I’m 27 years old. Unemployed. Legally single. If I died tomorrow, what would my life say?
My generation places a lot of emphasis on prioritizing career over relationships. We value economic and social “success” over emotional attachment, as if both the desire and need for intimacy reflects weakness. I once thought it was a sign of power to be able to avoid emotional attachment during physical intimacy, to care more about myself and my own success above others. Many people pursue career and symbols of success to the exclusion of intimate bonds because it provides the illusion of control. Society has given us markers of success and we expect to see concrete, lasting results for all that we sacrifice and put in. We think that if we study hard enough; work long enough; know the right people; sacrifice the right things at the right time, we will get the degree, position, and/or salary we deserve. So many people buy into this illusion while living its contradictions at every moment—struggling to network more, publish more, and learn more in order to stay “relevant” lest we lose all we fought to “secure.” And when life happens—when people get sick, lose jobs, and promotions fall through—the illusion dissolves.
Often, the pursuit of social and economic “success” is driven by ego, and ego is a fragile, dangerous thing. Life’s work will make a lonely, wounded fool out of ego.
I often have to refocus in order to become informed by anxiety, as opposed to driven by it, so that I can live a life of courage and meaning. When I sit zazen, I breathe into the chant, “Life and death are of supreme importance, time passes quickly and opportunity is lost.” Moments of silence call me into momentary suspense, a willful surrender of dreams, fears, and expectations in order to prepare for an ending I cannot know. I surrender. Because life—and love, including love for myself, call me to surrender to who I am, letting go of all the things I imagined I would be. Surrender is neither complacency nor defeat. It is acceptance. I surrender because I am powerless. Recognizing my limits gives me power. I am not helpless.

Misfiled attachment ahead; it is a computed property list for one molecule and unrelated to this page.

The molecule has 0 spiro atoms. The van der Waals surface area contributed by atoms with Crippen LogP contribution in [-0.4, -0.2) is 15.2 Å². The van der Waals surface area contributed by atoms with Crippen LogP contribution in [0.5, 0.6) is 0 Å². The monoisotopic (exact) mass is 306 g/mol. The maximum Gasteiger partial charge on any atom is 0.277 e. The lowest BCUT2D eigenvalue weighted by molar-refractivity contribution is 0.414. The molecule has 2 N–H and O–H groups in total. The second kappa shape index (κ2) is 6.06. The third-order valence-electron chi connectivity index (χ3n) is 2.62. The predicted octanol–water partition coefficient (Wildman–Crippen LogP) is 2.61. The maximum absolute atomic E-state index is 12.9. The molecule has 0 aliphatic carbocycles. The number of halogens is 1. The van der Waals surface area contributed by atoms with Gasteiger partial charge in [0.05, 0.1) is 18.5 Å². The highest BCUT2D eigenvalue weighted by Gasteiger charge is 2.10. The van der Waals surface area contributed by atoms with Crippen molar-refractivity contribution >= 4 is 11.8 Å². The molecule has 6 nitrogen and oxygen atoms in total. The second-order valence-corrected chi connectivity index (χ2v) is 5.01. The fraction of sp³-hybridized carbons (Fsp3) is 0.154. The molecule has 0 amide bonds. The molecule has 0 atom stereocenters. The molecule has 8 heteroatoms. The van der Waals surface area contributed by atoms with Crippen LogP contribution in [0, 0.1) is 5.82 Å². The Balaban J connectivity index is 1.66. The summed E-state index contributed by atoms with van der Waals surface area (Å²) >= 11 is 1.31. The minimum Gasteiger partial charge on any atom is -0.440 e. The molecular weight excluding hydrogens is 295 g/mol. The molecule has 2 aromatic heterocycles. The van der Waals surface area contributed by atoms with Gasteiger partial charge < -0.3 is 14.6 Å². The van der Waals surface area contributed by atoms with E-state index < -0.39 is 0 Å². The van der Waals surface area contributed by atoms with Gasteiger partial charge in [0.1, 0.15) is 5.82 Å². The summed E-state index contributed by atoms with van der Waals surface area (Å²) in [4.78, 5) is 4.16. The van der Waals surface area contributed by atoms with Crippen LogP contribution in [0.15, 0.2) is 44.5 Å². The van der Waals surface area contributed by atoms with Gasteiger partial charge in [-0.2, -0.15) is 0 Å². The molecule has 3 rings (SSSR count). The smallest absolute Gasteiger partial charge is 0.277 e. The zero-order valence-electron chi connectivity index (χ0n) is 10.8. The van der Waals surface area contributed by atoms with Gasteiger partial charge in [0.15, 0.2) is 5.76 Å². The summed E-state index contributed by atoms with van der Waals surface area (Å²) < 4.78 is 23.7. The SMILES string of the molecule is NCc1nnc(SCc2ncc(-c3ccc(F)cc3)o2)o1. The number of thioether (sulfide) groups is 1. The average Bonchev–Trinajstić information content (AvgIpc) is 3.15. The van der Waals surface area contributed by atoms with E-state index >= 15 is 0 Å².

It is an honor to surrender to love in all its forms. Love offers no illusion. It is honest from the start, though we often pervert its power and honesty through our own delusions. We aren’t in control. There are no prescriptions. And the stakes are always high. Sometimes, connections fail after months, years, even decades of work, leaving us with wounds to heal and nothing to show.
Cultivating intimate, authentic relationships (not just monogamous, sexual and/or romantic relationships) requires courage. There is nothing weak about valuing another human being’s happiness, well-being, and success as much as your own. There is nothing shameful about honesty, vulnerability, and compromise. It takes courage to face one’s own fears, to revisit sites of trauma in order to be responsible to another. It takes compassion and conviction to be a present witness to lives we do not own, including our own.
I’m 27 years old. Unemployed. Legally “single” and bogged down with so much graduate student debt that I wouldn’t marry me until I was 60. I frequently wonder how my life ventured so far from the path I imagined and where the hell I’m going. I have been so attached to outcomes that at times I lose sight of the process.